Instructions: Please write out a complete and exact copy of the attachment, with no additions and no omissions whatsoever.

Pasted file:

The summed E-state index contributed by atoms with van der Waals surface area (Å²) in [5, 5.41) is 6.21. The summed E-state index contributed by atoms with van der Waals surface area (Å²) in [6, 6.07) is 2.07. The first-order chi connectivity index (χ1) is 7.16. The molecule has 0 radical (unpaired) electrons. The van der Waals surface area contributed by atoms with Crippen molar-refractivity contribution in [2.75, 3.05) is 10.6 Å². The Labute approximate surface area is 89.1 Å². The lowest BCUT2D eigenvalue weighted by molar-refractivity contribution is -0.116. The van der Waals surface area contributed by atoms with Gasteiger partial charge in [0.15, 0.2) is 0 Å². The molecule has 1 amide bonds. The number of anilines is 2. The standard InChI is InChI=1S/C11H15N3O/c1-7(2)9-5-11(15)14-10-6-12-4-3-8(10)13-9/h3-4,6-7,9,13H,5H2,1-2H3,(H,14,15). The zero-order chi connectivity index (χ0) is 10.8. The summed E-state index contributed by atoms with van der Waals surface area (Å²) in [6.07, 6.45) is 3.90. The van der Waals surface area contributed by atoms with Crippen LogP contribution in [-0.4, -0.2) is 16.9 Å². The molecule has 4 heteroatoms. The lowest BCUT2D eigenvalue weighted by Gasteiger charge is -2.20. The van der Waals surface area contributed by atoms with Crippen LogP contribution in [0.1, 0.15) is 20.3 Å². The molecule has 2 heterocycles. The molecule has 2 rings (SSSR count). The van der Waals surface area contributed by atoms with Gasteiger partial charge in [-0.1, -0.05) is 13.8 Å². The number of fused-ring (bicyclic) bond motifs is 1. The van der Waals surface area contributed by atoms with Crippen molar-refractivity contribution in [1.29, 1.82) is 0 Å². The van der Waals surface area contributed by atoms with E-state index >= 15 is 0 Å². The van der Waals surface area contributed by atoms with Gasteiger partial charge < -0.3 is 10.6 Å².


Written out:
The summed E-state index contributed by atoms with van der Waals surface area (Å²) in [5, 5.41) is 6.21. The summed E-state index contributed by atoms with van der Waals surface area (Å²) in [6, 6.07) is 2.07. The first-order chi connectivity index (χ1) is 7.16. The molecule has 0 radical (unpaired) electrons. The van der Waals surface area contributed by atoms with Crippen molar-refractivity contribution in [2.75, 3.05) is 10.6 Å². The Labute approximate surface area is 89.1 Å². The lowest BCUT2D eigenvalue weighted by molar-refractivity contribution is -0.116. The van der Waals surface area contributed by atoms with Gasteiger partial charge in [0.15, 0.2) is 0 Å². The molecule has 1 amide bonds. The number of anilines is 2. The standard InChI is InChI=1S/C11H15N3O/c1-7(2)9-5-11(15)14-10-6-12-4-3-8(10)13-9/h3-4,6-7,9,13H,5H2,1-2H3,(H,14,15). The zero-order chi connectivity index (χ0) is 10.8. The summed E-state index contributed by atoms with van der Waals surface area (Å²) in [6.07, 6.45) is 3.90. The van der Waals surface area contributed by atoms with Crippen LogP contribution in [-0.4, -0.2) is 16.9 Å². The molecule has 4 heteroatoms. The lowest BCUT2D eigenvalue weighted by Gasteiger charge is -2.20. The van der Waals surface area contributed by atoms with Crippen LogP contribution in [0.1, 0.15) is 20.3 Å². The molecule has 2 heterocycles. The molecule has 2 rings (SSSR count). The van der Waals surface area contributed by atoms with Gasteiger partial charge in [-0.1, -0.05) is 13.8 Å². The number of fused-ring (bicyclic) bond motifs is 1. The van der Waals surface area contributed by atoms with Crippen molar-refractivity contribution in [1.29, 1.82) is 0 Å². The van der Waals surface area contributed by atoms with E-state index >= 15 is 0 Å². The van der Waals surface area contributed by atoms with Gasteiger partial charge < -0.3 is 10.6 Å².